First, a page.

This style of writing, combined with the simple language, effectively makes us feel like we are inhabiting the straightforward, uncomplicated male psyche of our narrator.
Bewilderment, bemusement, intrigue, attraction, confusion, frustration. Our sweet man-dork feels it all, as he encounters the bright, confident cool chick. And we get to feel it all with him.
The past tense is reserved for flashbacks, and this works wonderfully well to inform us as readers where we are at any given time, in So Ji Sub’s consciousness.
Whether we’re in the present moment with him, or delving into memories recent and not-so-recent, the simple difference in tenses ensures that we are accurately informed. I love how effective yet simple that storytelling device is.
It’s immersive and absorbing, and I dig it.
2. Character Interpretation
One of the most impressive things about That Far Gone, is how well mywebfoot interprets the characters. It’s absolutely uncanny how on-point all the descriptions are, from speech patterns to personality quirks to facial expressions.
From everything that I know about So Ji Sub and Gong Hyo Jin, I can so imagine them behaving the way she depicts, and talking the way she describes.
It’s clear that mywebfoot has either observed these people for a long time, or put a lot of careful preparation and research into fleshing out these characters.
From Gong Hyo Jin’s winning smile, to the way her lanky limbs work, to her habit of lifting her hair off her neck, mywebfoot’s got it all down pat.
As I read each paragraph and chapter, I could totally see the man-dork reacting to and responding to the bright, confident cool chick. They came to life in the pages of this book, and they felt just like the people I thought they would be.
3. Brilliant Use of Context
To me, this is the most brilliant aspect of That Far Gone.
You know how the writers of The Princess’ Man and Tree With Deep Roots used real people from history, and combined them with fictional characters, and found nooks and crannies in history that were left vague?
They filled in those unrecorded, unwritten, blurred shadows of history to make plausible the events and characters in their narrative, and effectively made stories that could have conceivably passed for fact. That’s one of my favorite kinds of sageuk.
I find it brilliant and thought-provoking, and persuasively compelling.
And mywebfoot does exactly that, except the history and characters we’re dealing with are a lot more recent.
For a good chunk of its story, That Far Gone works off of actual scenes from Master’s Sun. As she describes them, we know exactly which scenes mywebfoot is talking about; we’ve already watched them unfold on our screens while watching the drama.
What mywebfoot does, is take those scenes and inject context and meaning where before we only had massive blanks. She fills in these blanks for us, with feelings, motivations and subtext, and basically lifts the scene to a whole new level of meaning and fascination.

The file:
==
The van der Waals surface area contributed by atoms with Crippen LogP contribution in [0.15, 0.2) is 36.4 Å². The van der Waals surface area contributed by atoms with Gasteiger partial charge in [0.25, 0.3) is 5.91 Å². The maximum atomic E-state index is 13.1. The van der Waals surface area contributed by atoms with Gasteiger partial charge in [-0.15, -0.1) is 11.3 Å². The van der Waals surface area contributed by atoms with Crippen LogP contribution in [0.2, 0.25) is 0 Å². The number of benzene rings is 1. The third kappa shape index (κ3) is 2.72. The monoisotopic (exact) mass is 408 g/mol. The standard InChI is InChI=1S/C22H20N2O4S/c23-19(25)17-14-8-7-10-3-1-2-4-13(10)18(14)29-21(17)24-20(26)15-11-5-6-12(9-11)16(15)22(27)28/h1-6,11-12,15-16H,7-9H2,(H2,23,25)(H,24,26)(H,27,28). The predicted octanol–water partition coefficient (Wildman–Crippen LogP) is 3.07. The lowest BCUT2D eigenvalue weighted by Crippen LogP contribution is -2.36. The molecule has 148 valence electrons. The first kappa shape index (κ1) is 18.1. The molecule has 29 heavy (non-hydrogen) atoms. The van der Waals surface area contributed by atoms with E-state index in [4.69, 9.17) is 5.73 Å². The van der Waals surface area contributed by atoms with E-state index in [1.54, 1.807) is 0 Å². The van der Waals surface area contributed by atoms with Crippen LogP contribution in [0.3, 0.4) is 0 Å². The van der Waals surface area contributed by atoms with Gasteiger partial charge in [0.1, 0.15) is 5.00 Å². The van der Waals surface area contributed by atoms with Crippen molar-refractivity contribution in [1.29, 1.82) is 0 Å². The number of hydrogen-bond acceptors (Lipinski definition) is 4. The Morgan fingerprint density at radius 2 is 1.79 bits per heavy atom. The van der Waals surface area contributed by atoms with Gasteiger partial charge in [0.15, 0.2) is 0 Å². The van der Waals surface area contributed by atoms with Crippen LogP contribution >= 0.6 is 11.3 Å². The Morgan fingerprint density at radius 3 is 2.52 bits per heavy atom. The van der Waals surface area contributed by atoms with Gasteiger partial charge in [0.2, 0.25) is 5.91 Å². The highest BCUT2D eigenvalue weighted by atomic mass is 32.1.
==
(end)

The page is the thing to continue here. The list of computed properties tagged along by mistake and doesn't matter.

For example, in the excerpt below, So Ji Sub feels conflicted about filming the kiss scene. He narrates his urge to touch the bare skin exposed by Gong Hyo Jin’s dress.
It’s so easy to imagine coz we’ve seen that scene; seen that dress. We know exactly what the writer is talking about.
And yet, it’s delicious coz now we’re seeing the scene in a whole different light. So Ji Sub’s feelings and emotions and personal responses are now painted in for us, and it enriches and lifts the context of the scene to tantalizing heights.
[END MINOR SPOILER]
Throughout the book, mywebfoot consistently does a great job picking out scenes in the drama and giving them meaning. Especially scenes that didn’t make complete sense. Like the extra-cold way that Gong Sil responds to Joong Won when he confesses.
She paints the whys, the context, and suddenly it all takes on meaning. It’s thrilling to imagine the reality she paints, and completely persuasive, to believe, just for a while, that this could all be real.
Just like TPM and Tree paint history in a way that could have actually happened, mywebfoot paints a reality that could have believably, actually happened.
It takes an eagle eye for detail, a strong imagination, and a loving touch to create a narrative that feels immediately familiar and believable because it’s rooted in reality, yet tastes exotic and tantalizing because of the possibilities she creates.
mywebfoot also inserts other characters in the story that we all know, and that is pretty great. We get appearances by Song Seung Hun, Park Yong Ha, and Shin Min Ah, for example.
These people are real-life friends of So Ji Sub and Gong Hyo Jin, and having them participate in the story ups the realism further and paints even more on the empty parts of the canvas of our mental image of our lead couple.
On top of all this, mywebfoot takes everything that we as drama fans know – the incidental Korean phrases (jjinjja? Oppa!), and how drama shoots work, with the PD, cameramen, Coordi Noonas – and weaves it into her narrative.